I was duped into buying my first real audiophile speaker, Infinity Monitors, when the clever salesman played Sheffield’s S9 through them. I bought them on the spot. It was only later when I got home that none of my other records sounded as good, or even good for that matter. That was my first exposure to a Direct to Disc recording. To this day I can still picture the room the Infinity’s were playing in; it really was a watershed moment in my audiophile life.

And of course I couldn’t wait to get rid of them once I heard them in my own system with my own records. I quickly traded them in for a pair of RTR 280DR’s. Now that was a great speaker! 15 panel RTR Electrostatic unit for the highs; lots of woofers and mids and even a piezo tweeter for the rest. More than 5 feet tall and well over 100 pounds each, that speaker ROCKED.

This was the mid-’70s, 40+ years ago, and I am proud to say I have never owned a “small” speaker since. I’ve heard a lot of them — some good, most of them not so good — but that’s a sound I personally could never live with. Especially if you are trying to play large orchestral works like those found on this LP. Small speakers just can’t move enough air to bring this music to life in any way that gives meaning to the term Hi-Fidelity. (more…)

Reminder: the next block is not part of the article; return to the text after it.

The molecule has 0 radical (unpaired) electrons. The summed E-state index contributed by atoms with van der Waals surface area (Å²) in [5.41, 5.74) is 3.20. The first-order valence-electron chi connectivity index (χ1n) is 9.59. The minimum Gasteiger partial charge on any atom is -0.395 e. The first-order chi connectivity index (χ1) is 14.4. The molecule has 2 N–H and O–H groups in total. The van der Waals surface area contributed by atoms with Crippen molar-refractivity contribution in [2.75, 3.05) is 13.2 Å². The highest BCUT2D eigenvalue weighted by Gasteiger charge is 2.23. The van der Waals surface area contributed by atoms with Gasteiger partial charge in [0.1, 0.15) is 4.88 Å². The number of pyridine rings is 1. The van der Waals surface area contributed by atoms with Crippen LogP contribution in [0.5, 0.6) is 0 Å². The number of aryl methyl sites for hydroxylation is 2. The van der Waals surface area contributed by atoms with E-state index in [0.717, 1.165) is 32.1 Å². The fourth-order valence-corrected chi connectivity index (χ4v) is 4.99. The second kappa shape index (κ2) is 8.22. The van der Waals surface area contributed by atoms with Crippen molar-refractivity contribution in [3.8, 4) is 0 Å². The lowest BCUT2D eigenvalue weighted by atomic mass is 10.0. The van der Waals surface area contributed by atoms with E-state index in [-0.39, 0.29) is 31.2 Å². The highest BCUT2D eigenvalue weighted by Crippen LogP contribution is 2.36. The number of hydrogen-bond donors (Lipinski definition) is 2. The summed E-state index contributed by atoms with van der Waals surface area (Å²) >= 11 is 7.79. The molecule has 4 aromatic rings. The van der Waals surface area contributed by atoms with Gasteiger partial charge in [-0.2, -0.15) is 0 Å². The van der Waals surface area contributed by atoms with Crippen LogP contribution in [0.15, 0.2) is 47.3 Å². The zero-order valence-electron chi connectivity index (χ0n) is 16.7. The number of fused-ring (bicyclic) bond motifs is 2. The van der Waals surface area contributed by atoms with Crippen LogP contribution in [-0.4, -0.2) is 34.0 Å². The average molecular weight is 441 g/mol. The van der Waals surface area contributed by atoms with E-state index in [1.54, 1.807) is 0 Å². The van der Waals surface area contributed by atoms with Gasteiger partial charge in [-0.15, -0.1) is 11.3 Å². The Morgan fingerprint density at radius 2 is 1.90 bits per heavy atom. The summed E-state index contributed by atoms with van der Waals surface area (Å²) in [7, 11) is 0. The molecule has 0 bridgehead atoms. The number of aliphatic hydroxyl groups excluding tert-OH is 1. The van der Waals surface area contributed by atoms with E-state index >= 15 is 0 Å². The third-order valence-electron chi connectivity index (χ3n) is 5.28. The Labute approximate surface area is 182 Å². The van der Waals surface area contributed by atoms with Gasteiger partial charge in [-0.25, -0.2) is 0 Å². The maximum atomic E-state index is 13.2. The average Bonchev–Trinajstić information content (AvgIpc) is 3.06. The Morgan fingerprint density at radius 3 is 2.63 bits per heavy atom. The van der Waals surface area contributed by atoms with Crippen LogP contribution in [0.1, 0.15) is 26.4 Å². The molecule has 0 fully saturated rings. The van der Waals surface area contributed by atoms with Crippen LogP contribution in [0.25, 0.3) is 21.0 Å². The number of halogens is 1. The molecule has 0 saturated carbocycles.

Gould / West Point Symphony / Fennell (SR 90220)

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RFR-3/RFR-1. Quiet and Near Mint! Superb sound.

Explosive, dynamic, big sound. The music on side 2 by Bennett is especially enjoyable.

Performed by the Eastman Wind Ensemble under the direction of Frederick Fennell. This performance also includes Bennett’s ’Symphonic Songs For Band’, Williams’ ’Fanfare and Allegro’, and Work’s “Autumn Walk”.

Bon Jovi – Slippery When Wet

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  • A KILLER copy of this Hard Rock classic from 1986 with Shootout Winning Triple Plus (A+++) sound or very close to it on both sides
  • We guarantee there is dramatically more space, richness, vocal presence, and performance energy on this copy than others you’ve heard, and that’s especially true if you made the mistake of buying whatever mediocre pressing is currently on the market
  • 4 1/2 stars: “Slippery When Wet wasn’t just a breakthrough album for Bon Jovi; it was a breakthrough for hair metal in general, marking the point where the genre officially entered the mainstream… the best-selling album of 1987, beating out contenders like Appetite for Destruction, The Joshua Tree, and Michael Jackson’s Bad.”

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City Boy – Young Men Gone West

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  • Super Hot Stamper or better sound on both sides of this Arty Glam Rock album
  • Produced by Robert John “Mutt” Lange before he hit it big with Foreigner and Def Leppard
  • As far as I know Mr Lange never produced an album that sounds this good